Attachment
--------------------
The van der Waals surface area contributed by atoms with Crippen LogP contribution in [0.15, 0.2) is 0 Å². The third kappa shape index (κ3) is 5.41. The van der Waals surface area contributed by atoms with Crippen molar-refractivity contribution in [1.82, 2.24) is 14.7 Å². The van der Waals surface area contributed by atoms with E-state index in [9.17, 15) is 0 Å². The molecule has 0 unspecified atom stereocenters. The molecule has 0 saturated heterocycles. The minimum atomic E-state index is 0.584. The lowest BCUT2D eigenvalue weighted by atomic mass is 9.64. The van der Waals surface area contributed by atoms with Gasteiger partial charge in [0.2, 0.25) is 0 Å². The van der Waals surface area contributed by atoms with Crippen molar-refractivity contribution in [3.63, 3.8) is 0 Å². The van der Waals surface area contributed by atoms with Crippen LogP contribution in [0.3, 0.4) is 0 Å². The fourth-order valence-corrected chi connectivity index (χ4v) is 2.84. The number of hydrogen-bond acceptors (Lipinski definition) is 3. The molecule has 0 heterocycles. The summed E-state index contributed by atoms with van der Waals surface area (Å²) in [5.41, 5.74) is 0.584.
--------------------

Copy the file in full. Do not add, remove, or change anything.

The van der Waals surface area contributed by atoms with Crippen LogP contribution in [0.15, 0.2) is 0 Å². The third kappa shape index (κ3) is 5.41. The van der Waals surface area contributed by atoms with Crippen molar-refractivity contribution in [1.82, 2.24) is 14.7 Å². The van der Waals surface area contributed by atoms with E-state index in [9.17, 15) is 0 Å². The molecule has 0 unspecified atom stereocenters. The molecule has 0 saturated heterocycles. The minimum atomic E-state index is 0.584. The lowest BCUT2D eigenvalue weighted by atomic mass is 9.64. The van der Waals surface area contributed by atoms with Gasteiger partial charge in [0.2, 0.25) is 0 Å². The van der Waals surface area contributed by atoms with Crippen molar-refractivity contribution in [3.63, 3.8) is 0 Å². The van der Waals surface area contributed by atoms with Crippen LogP contribution in [0.3, 0.4) is 0 Å². The fourth-order valence-corrected chi connectivity index (χ4v) is 2.84. The number of hydrogen-bond acceptors (Lipinski definition) is 3. The molecule has 0 heterocycles. The summed E-state index contributed by atoms with van der Waals surface area (Å²) in [5.41, 5.74) is 0.584.